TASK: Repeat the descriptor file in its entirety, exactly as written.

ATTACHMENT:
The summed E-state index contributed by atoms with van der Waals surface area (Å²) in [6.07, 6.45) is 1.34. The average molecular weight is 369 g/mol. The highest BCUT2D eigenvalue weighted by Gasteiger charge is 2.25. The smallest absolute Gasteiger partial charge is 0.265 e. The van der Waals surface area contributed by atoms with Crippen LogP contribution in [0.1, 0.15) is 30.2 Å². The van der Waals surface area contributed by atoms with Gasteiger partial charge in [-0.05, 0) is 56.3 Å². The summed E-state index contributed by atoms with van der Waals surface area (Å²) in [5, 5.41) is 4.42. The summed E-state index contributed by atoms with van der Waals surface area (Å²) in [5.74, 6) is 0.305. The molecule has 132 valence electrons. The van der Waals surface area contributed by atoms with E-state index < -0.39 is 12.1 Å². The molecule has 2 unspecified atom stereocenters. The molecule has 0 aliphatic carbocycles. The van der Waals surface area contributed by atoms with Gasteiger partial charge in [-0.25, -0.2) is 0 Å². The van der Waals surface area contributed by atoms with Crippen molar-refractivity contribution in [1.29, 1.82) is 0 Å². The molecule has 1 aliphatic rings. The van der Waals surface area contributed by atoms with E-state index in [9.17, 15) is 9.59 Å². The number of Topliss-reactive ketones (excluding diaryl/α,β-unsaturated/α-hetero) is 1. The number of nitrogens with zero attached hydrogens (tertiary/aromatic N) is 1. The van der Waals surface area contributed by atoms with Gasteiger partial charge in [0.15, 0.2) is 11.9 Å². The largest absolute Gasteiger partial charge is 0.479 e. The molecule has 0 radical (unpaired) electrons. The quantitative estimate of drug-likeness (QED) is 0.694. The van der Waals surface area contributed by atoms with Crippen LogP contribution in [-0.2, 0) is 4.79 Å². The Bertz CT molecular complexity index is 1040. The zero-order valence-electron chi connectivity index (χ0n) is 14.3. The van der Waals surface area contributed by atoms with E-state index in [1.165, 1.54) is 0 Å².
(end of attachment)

The summed E-state index contributed by atoms with van der Waals surface area (Å²) in [6.07, 6.45) is 1.34. The average molecular weight is 369 g/mol. The highest BCUT2D eigenvalue weighted by Gasteiger charge is 2.25. The smallest absolute Gasteiger partial charge is 0.265 e. The van der Waals surface area contributed by atoms with Crippen LogP contribution in [0.1, 0.15) is 30.2 Å². The van der Waals surface area contributed by atoms with Gasteiger partial charge in [-0.05, 0) is 56.3 Å². The summed E-state index contributed by atoms with van der Waals surface area (Å²) in [5, 5.41) is 4.42. The summed E-state index contributed by atoms with van der Waals surface area (Å²) in [5.74, 6) is 0.305. The molecule has 132 valence electrons. The van der Waals surface area contributed by atoms with E-state index < -0.39 is 12.1 Å². The molecule has 2 unspecified atom stereocenters. The molecule has 0 aliphatic carbocycles. The van der Waals surface area contributed by atoms with Gasteiger partial charge in [-0.25, -0.2) is 0 Å². The van der Waals surface area contributed by atoms with Crippen molar-refractivity contribution in [1.29, 1.82) is 0 Å². The molecule has 1 aliphatic rings. The van der Waals surface area contributed by atoms with E-state index in [9.17, 15) is 9.59 Å². The number of Topliss-reactive ketones (excluding diaryl/α,β-unsaturated/α-hetero) is 1. The number of nitrogens with zero attached hydrogens (tertiary/aromatic N) is 1. The van der Waals surface area contributed by atoms with Gasteiger partial charge in [0.15, 0.2) is 11.9 Å². The largest absolute Gasteiger partial charge is 0.479 e. The molecule has 0 radical (unpaired) electrons. The quantitative estimate of drug-likeness (QED) is 0.694. The van der Waals surface area contributed by atoms with Crippen LogP contribution in [-0.2, 0) is 4.79 Å². The Bertz CT molecular complexity index is 1040. The zero-order valence-electron chi connectivity index (χ0n) is 14.3. The van der Waals surface area contributed by atoms with E-state index in [1.165, 1.54) is 0 Å².